What Makes Ford Police Vehicles Special? A Lot More Than You Would Guess

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We took a deep dive on Ford’s newest Police Interceptor Utility Vehicle and came away amazed at just how different it is from a civilian SUV.

It’s 11:30 on a Monday and I’m the only one in the tent without a weapon. Around me are police from all over New England. We are at the Massachusetts State Police Vehicle Training facility west of Boston to try out Ford’s latest and greatest of police vehicles, the Police Interceptor Utility. BestRide was invited along to experience Ford’s new generation of police vehicles the same way police groups do.

Although we had a lot of fun tossing the Ford Police Interceptor Utility Vehicles around the Massachusetts State Police Closed course, it was the presentation that was the most surprising. It was conducted by a 30-year veteran motorcycle cop (his words) who now works with Ford to educate and inform police departments on what Ford’s vehicles offer that the competition doesn’t.

You may have noticed we haven’t said “police car.” That is because more and more, the police are moving to utility vehicles. There are still some sedans, mainly used by detectives, but for troopers and police out on the road, it is the Explorer-derived Ford Police Interceptor Utility that is the new hot rig. Here are just a few of the things that make police vehicles special.

Police Vehicles Are Sort of Bullet Proof

Ford can up-armor a Police Interceptor Utility. The insides of the doors are the most popular places to armor and Ford has pre-made nonmetallic ballistic panels ready for installation. There are various levels of armor.

There are still some weapons that can put a bullet through the level IV panels, but an AK-47 is not one of them. Ford also makes the front seat backs “stab resistant.” We didn’t get to try either of these features during our testing, but they looked pretty convincing.

Police Vehicles Can Withstand Impacts Normal Vehicles Cannot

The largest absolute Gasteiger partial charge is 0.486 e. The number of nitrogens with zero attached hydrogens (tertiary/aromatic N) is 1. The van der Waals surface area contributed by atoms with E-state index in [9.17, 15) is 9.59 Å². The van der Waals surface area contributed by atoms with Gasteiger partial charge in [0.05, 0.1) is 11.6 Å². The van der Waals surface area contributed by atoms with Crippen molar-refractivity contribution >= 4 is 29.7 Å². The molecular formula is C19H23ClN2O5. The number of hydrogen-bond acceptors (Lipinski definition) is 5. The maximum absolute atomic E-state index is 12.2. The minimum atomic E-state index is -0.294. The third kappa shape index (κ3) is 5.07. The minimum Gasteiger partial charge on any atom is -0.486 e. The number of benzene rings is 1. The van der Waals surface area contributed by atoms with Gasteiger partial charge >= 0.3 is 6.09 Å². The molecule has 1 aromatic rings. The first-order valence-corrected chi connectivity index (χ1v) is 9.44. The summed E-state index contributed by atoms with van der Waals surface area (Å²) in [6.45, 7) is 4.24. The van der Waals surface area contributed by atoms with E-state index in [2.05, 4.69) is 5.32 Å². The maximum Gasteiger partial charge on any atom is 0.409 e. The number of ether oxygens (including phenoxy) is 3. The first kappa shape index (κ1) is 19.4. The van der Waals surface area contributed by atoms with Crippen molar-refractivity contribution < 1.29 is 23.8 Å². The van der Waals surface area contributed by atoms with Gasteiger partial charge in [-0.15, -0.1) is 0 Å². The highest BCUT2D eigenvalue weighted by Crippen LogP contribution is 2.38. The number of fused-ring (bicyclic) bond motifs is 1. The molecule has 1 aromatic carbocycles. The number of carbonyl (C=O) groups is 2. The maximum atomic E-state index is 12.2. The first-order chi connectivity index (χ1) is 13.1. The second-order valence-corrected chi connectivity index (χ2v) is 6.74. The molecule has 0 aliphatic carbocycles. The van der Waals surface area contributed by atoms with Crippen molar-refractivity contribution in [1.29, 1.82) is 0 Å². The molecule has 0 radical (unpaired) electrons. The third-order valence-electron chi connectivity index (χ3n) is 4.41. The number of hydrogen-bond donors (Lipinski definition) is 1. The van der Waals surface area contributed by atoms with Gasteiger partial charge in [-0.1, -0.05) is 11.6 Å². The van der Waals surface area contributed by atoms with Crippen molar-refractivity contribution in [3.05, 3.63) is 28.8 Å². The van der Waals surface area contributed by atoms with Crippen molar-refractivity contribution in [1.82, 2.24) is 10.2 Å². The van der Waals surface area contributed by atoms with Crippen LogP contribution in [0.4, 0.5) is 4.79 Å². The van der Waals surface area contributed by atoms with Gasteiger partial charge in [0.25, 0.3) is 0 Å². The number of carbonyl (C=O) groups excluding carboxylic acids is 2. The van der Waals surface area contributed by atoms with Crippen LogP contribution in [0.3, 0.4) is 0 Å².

Sadly, many police officers are injured while sitting inside their cruiser. The federal test for rear impact testing is conducted at 50 MPH. However, impaired and distracted drivers sometimes hit police vehicles parked at the side of the highway. For that reason, Ford has tested – and validated – its new Police Interceptor Utility at 75 MPH. At that speed the impact forces are tremendous. To make the vehicle capable of handling that impact Ford installs a pretty substantial supplementary sub-frame in the back of the vehicle.

Police Vehicles Can Create Impacts Normal Vehicles Cannot

Automatic emergency braking is now part of every vehicle. In fact, Ford offers a package of advanced forward impact protection that includes pedestrian detection and avoidance. However, there are times when a police officer wants to have her vehicle hit another. The classic “spin and pin” pit maneuver is one case, and a little less dramatic example may be a case where an officer simply needs to move a vehicle off the road with a push. Auto braking would hinder these moves. So Ford puts a simple toggle switch in a place where an officer can flick it and then be able to ram something if duty calls for such action. We’d love to tell you where the switch is, but we were sworn to secrecy.

You Can’t Sneak Up On a Ford Police Vehicle

There are bad people who want to harm police officers sitting in vehicles. The Boston Marathon bombers did exactly that, and Massachusetts MIT police Sean Collier officer tragically lost his life. To help police stay safe in their parked vehicles Ford developed a warning and tracking system for officers. Using sensors mounted on the vehicle, the Ford Police vehicle can display the activity behind and beside the officers’ forward field of view. Skateboarders, walkers, and runners are shown on the infotainment screen as they approach. We heard the spec, but we will just say the system has a surprising range of more than many yards and can track many objects simultaneously.  The system is also active. It rolls up the windows and locks the doors if an officer does not acknowledge an approaching person when they get too close.

Police Vehicles Are Able to Hit Things And Drive in Water Without Damage

Ford’s Police Interceptor Utility vehicles come with special tires, wheels, and suspensions. The specifications for those components are very closely correlated to a set of tests that Ford performs. One is the eight-inch curb strike at 40 MPH. Another is the median crossing. Ford Police vehicles are also rated at 18 inches of water at slow speeds and ten inches at 40 MPH. Ford installs special guards to keep water out of the air intake.

Ford Police Hybrids Will Save Taxpayers Millions

In a prior story, we explained how Ford’s new 3.3-liter hybrid engine doesn’t just make the vehicle faster than the outgoing 3.7-liter engine, it will save taxpayers millions. That is because police vehicles, on average, spend 60% of their deployed time idling. The hybrid system enables the HVAC and lighting to operate without using the gas engine for up to about 5 hours on an eight-hour shift. Over six years at today’s gas prices, that will save a municipality about $20K in fuel costs. Per vehicle.

We love The Blues Brothers, but it would take Elwood a long time to explain the features and capabilities of today’s Police Interceptor Utility vehicle to Jake.